Sahil Kapur

Sahil Kapur is TPM's senior congressional reporter and Supreme Court correspondent. His articles have been published in the Huffington Post, The Guardian and The New Republic. Email him at sahil@talkingpointsmemo.com and follow him on Twitter at @sahilkapur.

Articles by Sahil

The Supreme Court is expected to soon dive into the battle over gay marriage.

The Court will meet on Friday to decide whether or not to consider the constitutionality of the Defense of Marriage Act -- the 1996 law that bars federal recognition of same sex marriage. It will announce next week the cases it has decided to consider, and experts see few reasons why DOMA won't be among them.

Two federal appeals courts have invalidated Section 3 of DOMA, which bars federal benefits for same sex couples, as a violation of equal protection under the Constitution. In a rare move for the executive branch, the Obama administration is pushing the Supreme Court to overturn the federal law and angling against implementing parts of it.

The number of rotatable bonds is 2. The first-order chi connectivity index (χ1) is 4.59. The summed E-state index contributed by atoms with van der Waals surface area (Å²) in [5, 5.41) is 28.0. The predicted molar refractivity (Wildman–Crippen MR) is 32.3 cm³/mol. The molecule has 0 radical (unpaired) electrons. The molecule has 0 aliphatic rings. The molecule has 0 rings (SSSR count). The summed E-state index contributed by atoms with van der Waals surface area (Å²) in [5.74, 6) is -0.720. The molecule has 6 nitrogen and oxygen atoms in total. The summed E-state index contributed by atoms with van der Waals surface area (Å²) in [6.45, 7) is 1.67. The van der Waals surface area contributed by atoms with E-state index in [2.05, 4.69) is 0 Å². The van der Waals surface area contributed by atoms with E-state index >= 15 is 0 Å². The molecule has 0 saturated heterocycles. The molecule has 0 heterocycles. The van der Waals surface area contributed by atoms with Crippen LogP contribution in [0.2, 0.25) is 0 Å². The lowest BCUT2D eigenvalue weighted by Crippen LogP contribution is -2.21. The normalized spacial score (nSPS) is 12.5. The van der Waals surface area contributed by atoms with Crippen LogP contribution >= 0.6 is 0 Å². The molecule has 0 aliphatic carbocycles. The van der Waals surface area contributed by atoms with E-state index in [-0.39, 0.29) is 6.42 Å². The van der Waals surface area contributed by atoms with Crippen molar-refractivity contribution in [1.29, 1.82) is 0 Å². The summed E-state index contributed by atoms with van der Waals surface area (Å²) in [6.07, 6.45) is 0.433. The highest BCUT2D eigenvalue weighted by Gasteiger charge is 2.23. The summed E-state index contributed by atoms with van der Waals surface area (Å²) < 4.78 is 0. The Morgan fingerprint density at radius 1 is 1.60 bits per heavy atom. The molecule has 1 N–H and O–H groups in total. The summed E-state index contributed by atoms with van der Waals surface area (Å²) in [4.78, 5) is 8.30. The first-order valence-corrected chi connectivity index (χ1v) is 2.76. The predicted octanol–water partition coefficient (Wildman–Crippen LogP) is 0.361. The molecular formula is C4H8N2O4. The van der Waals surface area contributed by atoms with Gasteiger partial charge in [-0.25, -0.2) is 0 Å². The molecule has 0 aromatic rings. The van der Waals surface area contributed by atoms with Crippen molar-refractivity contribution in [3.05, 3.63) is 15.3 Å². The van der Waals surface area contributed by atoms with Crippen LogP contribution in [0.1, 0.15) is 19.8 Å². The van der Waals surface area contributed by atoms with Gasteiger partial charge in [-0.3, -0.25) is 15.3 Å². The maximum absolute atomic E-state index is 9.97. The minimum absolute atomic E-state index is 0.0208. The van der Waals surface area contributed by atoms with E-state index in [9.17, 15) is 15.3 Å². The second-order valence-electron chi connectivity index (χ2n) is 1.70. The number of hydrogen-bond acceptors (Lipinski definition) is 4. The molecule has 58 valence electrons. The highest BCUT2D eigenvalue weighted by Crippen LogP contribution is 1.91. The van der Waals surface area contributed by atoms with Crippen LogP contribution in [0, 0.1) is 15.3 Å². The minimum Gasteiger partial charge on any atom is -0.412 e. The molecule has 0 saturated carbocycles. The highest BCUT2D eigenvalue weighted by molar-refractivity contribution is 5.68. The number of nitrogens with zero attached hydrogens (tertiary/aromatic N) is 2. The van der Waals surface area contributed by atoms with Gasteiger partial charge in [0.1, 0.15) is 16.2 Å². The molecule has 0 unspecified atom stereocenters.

"The Supreme Court simply has to take a DOMA case," said Adam Winkler, a constitutional law professor at UCLA. "It's extremely rare for the Court to allow lower courts to strike down a federal law on such an important issue without weighing in."

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Late Wednesday morning, Rep. Tom Cole (R-OK) reiterated his call for Republicans to accept President Obama's offer to extend middle income tax cuts in the near-term, and then fight against tax hikes in a broader package.

"In my view, we all agree that we're not going to raise taxes on people who make less than $250,000," he said on camera, as caught by MSNBC. "We should take them out of this discussion right now and continue to fight against any rate increase, continue to try to work honestly for a much bigger deal."

Speaker John Boehner (R-OH) told reporters on Wednesday that he disagrees with Cole.